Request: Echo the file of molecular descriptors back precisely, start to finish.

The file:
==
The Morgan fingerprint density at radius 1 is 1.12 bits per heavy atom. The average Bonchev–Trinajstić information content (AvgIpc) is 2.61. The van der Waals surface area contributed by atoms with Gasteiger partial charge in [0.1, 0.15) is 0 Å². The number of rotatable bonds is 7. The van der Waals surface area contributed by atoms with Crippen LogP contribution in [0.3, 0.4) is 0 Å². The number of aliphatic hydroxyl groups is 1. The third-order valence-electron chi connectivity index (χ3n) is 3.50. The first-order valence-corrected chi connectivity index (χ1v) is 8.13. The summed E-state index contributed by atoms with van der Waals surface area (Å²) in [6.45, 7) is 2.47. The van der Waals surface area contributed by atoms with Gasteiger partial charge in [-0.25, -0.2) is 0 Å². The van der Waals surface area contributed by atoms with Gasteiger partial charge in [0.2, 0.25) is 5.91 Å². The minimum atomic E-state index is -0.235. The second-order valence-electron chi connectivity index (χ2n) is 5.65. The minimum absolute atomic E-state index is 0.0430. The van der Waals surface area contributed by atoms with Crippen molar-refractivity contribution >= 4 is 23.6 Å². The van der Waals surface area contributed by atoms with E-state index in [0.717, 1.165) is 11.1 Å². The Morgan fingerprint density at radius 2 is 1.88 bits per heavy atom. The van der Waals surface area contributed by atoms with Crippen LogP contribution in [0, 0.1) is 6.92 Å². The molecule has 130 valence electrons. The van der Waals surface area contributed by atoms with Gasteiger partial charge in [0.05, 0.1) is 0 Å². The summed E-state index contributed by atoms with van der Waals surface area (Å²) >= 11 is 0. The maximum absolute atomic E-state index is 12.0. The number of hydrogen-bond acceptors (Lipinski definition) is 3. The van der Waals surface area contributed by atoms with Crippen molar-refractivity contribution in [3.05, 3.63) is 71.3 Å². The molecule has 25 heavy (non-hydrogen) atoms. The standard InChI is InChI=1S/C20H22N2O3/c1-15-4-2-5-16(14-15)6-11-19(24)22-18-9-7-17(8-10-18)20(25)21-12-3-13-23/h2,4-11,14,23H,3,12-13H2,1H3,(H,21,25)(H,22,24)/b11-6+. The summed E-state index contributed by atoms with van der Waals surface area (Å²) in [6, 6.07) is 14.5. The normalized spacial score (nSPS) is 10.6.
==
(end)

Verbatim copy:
The Morgan fingerprint density at radius 1 is 1.12 bits per heavy atom. The average Bonchev–Trinajstić information content (AvgIpc) is 2.61. The van der Waals surface area contributed by atoms with Gasteiger partial charge in [0.1, 0.15) is 0 Å². The number of rotatable bonds is 7. The van der Waals surface area contributed by atoms with Crippen LogP contribution in [0.3, 0.4) is 0 Å². The number of aliphatic hydroxyl groups is 1. The third-order valence-electron chi connectivity index (χ3n) is 3.50. The first-order valence-corrected chi connectivity index (χ1v) is 8.13. The summed E-state index contributed by atoms with van der Waals surface area (Å²) in [6.45, 7) is 2.47. The van der Waals surface area contributed by atoms with Gasteiger partial charge in [-0.25, -0.2) is 0 Å². The van der Waals surface area contributed by atoms with Gasteiger partial charge in [0.2, 0.25) is 5.91 Å². The minimum atomic E-state index is -0.235. The second-order valence-electron chi connectivity index (χ2n) is 5.65. The minimum absolute atomic E-state index is 0.0430. The van der Waals surface area contributed by atoms with Crippen molar-refractivity contribution >= 4 is 23.6 Å². The van der Waals surface area contributed by atoms with E-state index in [0.717, 1.165) is 11.1 Å². The Morgan fingerprint density at radius 2 is 1.88 bits per heavy atom. The van der Waals surface area contributed by atoms with Crippen LogP contribution in [0, 0.1) is 6.92 Å². The molecule has 130 valence electrons. The van der Waals surface area contributed by atoms with Gasteiger partial charge in [0.05, 0.1) is 0 Å². The summed E-state index contributed by atoms with van der Waals surface area (Å²) >= 11 is 0. The maximum absolute atomic E-state index is 12.0. The number of hydrogen-bond acceptors (Lipinski definition) is 3. The van der Waals surface area contributed by atoms with Crippen molar-refractivity contribution in [3.05, 3.63) is 71.3 Å². The molecule has 25 heavy (non-hydrogen) atoms. The standard InChI is InChI=1S/C20H22N2O3/c1-15-4-2-5-16(14-15)6-11-19(24)22-18-9-7-17(8-10-18)20(25)21-12-3-13-23/h2,4-11,14,23H,3,12-13H2,1H3,(H,21,25)(H,22,24)/b11-6+. The summed E-state index contributed by atoms with van der Waals surface area (Å²) in [6, 6.07) is 14.5. The normalized spacial score (nSPS) is 10.6.